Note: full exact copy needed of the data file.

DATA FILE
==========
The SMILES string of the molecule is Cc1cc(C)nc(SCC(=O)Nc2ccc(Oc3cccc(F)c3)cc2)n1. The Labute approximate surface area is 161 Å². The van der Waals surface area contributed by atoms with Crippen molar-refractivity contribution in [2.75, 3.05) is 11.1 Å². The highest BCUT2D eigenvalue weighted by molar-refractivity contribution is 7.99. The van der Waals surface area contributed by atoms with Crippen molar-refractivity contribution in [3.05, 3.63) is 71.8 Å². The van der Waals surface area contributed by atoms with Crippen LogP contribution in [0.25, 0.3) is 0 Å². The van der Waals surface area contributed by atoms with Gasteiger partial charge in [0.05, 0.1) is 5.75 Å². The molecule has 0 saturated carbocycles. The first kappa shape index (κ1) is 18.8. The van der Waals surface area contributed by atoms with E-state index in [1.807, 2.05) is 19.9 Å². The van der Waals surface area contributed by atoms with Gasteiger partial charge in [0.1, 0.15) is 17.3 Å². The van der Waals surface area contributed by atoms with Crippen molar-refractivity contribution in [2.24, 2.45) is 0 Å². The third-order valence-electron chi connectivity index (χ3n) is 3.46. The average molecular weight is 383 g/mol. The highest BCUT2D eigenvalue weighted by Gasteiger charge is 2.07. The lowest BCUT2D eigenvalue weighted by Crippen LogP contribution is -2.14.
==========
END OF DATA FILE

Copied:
The SMILES string of the molecule is Cc1cc(C)nc(SCC(=O)Nc2ccc(Oc3cccc(F)c3)cc2)n1. The Labute approximate surface area is 161 Å². The van der Waals surface area contributed by atoms with Crippen molar-refractivity contribution in [2.75, 3.05) is 11.1 Å². The highest BCUT2D eigenvalue weighted by molar-refractivity contribution is 7.99. The van der Waals surface area contributed by atoms with Crippen molar-refractivity contribution in [3.05, 3.63) is 71.8 Å². The van der Waals surface area contributed by atoms with Crippen LogP contribution in [0.25, 0.3) is 0 Å². The van der Waals surface area contributed by atoms with Gasteiger partial charge in [0.05, 0.1) is 5.75 Å². The molecule has 0 saturated carbocycles. The first kappa shape index (κ1) is 18.8. The van der Waals surface area contributed by atoms with E-state index in [1.807, 2.05) is 19.9 Å². The van der Waals surface area contributed by atoms with Gasteiger partial charge in [0.1, 0.15) is 17.3 Å². The van der Waals surface area contributed by atoms with Crippen molar-refractivity contribution in [2.24, 2.45) is 0 Å². The third-order valence-electron chi connectivity index (χ3n) is 3.46. The average molecular weight is 383 g/mol. The highest BCUT2D eigenvalue weighted by Gasteiger charge is 2.07. The lowest BCUT2D eigenvalue weighted by Crippen LogP contribution is -2.14.